WILLIAMSBURG — In March 2020, the COVID-19 pandemic shutdown the entire Commonwealth of Virginia. As a result, Chef Mikey Maksimowicz faced a slew of problems.
Mikey, the owner of Casa Pearl on Merrimac Trail in The Edge District of the Historic Triangle, initially had the same concerns as many others in the restaurant industry.
How does one stay in business without seating patrons?
A few weeks after pivoting to an all take-out business model, it became clear that lack of business was not going to be a problem.
“When we were open just for takeout, I thought there was no way to pay for my staff because we were not going to be busy enough to warrant having them,” Mikey remembers. “It turned out that I couldn’t get enough staff. We had never done takeout prior to [the pandemic], but we figured it out on the fly and were busy from open to close.”
Casa Pearl’s success in spite of a global pandemic can be attributed to a number reasons. Chief among them is the dedication to craft and quality which made Casa Pearl a local’s favorite from day it opened for business in December 2018.
With a small yet eclectic menu full of fresh seafood and tacos, it has something for both adventurous and picky eaters. The offerings from the cocktail bar seem to be limited only by the customer’s imagination.
For Mikey, his restaurant and its success has been in the making since he first started in the culinary world as dishwasher at a restaurant in the Outer Banks as a teenager.
After high school, he did a year at Virginia Wesleyan University in Norfolk, thinking he wanted to teach history. After some introspection he decided the academic track was not for him and began looking for another path.
The hands-on nature of the restaurant industry caught his attention.
“A lot of people look at cooking as an art,” Mikey says. “I look at it as a trade and becoming the best that you can at all the fundamental stuff.”
With that realization, he went back to the Outer Banks and washed dishes again. He said that was when he found his calling.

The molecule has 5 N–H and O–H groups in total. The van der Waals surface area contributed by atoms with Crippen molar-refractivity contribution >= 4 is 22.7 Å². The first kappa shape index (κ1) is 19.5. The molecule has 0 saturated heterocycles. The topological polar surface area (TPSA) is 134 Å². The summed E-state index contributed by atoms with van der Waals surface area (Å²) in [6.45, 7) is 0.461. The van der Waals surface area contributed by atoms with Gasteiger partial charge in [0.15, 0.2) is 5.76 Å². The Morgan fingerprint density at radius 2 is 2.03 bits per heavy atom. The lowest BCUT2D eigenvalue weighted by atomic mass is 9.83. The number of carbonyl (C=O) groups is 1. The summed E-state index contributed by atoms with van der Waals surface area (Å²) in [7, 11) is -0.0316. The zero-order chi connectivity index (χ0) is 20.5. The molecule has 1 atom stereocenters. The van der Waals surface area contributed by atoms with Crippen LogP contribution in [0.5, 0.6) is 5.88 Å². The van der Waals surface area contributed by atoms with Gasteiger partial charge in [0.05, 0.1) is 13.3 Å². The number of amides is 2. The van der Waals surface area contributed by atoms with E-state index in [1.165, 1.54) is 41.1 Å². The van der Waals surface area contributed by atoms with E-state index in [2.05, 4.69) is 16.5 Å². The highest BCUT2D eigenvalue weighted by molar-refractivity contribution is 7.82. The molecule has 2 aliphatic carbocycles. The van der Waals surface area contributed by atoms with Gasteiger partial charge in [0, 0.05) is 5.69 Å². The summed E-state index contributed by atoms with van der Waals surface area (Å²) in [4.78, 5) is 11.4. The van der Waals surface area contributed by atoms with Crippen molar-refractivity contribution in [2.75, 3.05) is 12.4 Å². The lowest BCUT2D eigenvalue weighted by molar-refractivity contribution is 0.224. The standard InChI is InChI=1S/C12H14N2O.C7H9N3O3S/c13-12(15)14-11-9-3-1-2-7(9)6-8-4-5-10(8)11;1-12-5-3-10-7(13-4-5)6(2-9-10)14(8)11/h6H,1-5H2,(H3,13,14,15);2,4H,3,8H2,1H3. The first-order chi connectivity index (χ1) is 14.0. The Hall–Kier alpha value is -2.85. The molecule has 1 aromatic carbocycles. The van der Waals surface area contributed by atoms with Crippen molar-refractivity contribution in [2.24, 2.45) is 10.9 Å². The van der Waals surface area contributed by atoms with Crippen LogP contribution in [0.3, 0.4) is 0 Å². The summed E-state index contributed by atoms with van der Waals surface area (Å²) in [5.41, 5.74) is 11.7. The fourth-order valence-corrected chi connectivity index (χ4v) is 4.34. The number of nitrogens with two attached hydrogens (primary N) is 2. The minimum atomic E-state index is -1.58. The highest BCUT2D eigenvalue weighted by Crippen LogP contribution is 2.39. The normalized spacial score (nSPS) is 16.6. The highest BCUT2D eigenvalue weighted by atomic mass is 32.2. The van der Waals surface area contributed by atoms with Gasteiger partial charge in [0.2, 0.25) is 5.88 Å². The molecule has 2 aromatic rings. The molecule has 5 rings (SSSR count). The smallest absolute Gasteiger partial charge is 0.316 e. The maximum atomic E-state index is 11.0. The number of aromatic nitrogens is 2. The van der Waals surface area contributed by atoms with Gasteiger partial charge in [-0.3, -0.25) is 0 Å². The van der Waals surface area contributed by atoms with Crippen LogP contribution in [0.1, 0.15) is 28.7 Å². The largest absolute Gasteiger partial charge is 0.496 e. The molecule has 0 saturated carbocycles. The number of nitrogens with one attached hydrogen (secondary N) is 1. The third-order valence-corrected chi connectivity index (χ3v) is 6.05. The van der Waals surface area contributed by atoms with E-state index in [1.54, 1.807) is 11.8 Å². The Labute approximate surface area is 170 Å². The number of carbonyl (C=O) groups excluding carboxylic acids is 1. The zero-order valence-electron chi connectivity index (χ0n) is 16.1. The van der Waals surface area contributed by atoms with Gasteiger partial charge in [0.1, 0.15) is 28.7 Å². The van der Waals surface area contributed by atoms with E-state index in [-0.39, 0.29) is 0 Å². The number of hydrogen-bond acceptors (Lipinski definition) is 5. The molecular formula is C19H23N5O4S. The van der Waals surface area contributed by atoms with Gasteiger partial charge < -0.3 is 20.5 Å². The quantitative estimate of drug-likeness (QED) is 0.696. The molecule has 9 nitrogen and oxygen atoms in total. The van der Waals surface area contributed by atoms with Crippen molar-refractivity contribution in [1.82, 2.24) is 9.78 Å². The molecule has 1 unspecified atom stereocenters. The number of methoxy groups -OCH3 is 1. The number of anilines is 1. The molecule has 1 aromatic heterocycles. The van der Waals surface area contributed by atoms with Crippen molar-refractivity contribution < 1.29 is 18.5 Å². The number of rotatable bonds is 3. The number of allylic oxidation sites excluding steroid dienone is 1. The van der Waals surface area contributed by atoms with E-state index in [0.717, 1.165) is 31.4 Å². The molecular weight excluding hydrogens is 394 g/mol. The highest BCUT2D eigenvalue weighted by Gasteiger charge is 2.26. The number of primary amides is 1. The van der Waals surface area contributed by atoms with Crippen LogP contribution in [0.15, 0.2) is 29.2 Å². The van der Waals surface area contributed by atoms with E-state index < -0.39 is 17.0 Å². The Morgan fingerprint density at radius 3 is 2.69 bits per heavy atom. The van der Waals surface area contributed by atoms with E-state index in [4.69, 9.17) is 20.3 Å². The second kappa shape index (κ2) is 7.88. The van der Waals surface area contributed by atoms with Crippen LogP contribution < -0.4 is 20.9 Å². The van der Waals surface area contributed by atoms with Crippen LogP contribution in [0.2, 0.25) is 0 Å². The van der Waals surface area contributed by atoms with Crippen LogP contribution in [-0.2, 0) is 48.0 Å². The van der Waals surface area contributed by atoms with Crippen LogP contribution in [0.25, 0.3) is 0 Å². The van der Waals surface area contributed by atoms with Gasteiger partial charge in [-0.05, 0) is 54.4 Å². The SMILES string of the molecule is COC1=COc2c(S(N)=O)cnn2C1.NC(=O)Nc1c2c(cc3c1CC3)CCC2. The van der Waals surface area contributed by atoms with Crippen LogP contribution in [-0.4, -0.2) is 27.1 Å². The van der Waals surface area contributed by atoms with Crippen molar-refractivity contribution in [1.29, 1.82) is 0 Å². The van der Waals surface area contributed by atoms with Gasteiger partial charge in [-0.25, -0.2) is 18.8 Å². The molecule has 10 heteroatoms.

“I was promoted from dishwasher to actually be able to prep food,” he says. “I fell in love with knives and fire. I loved dealing with public, the adrenaline when you get behind. I just became addicted to it. I knew this was what I wanted to do in my life.”
Over the next several years, Mikey traveled all over the world honing his craft. From the Outer Banks, Mikey headed to the French Culinary Institute in New York City.
From there he spent some time cooking in France and a year in Argentina. In the United States, his work turned heads in restaurants from Florida to Washington D.C.
All of the time that Mikey spent traveling and working in restaurants was his preparation for opening his own spot.
After looking at the viability of a few different areas, he bought a building on the outer edge of Williamsburg that was once a gas station. Mikey said that he fell in love with the area and has been able to watch it grow over the last few years .
“The growth has been huge,” he says. “There is more traffic here, more buzz. People jumping from Casa Pearl to Virginia Beer Company to Cochon on 2nd. When it’s warm out they go to Shoofly. It has become our own side of town that people gravitate towards.”
Mikey had several reason for going into business for himself, from being his own boss to the thrill of creating one’s own success. However, a major reason is his desire to teach the next generation of culinary professionals.
“I love teaching,” Mikey mentions. “I wanted to be a teacher which turned into being a chef and a lot of being a chef is teaching younger people who really want to carry on the craft. To me that is what cooking is, it’s a craft. It’s very disciplined in a military style to run a very tight and organized ship and its very rewarding to teach people who want to follow in that and grow their career.”
To learn more about Casa Pearl, visit its website or follow along on Facebook.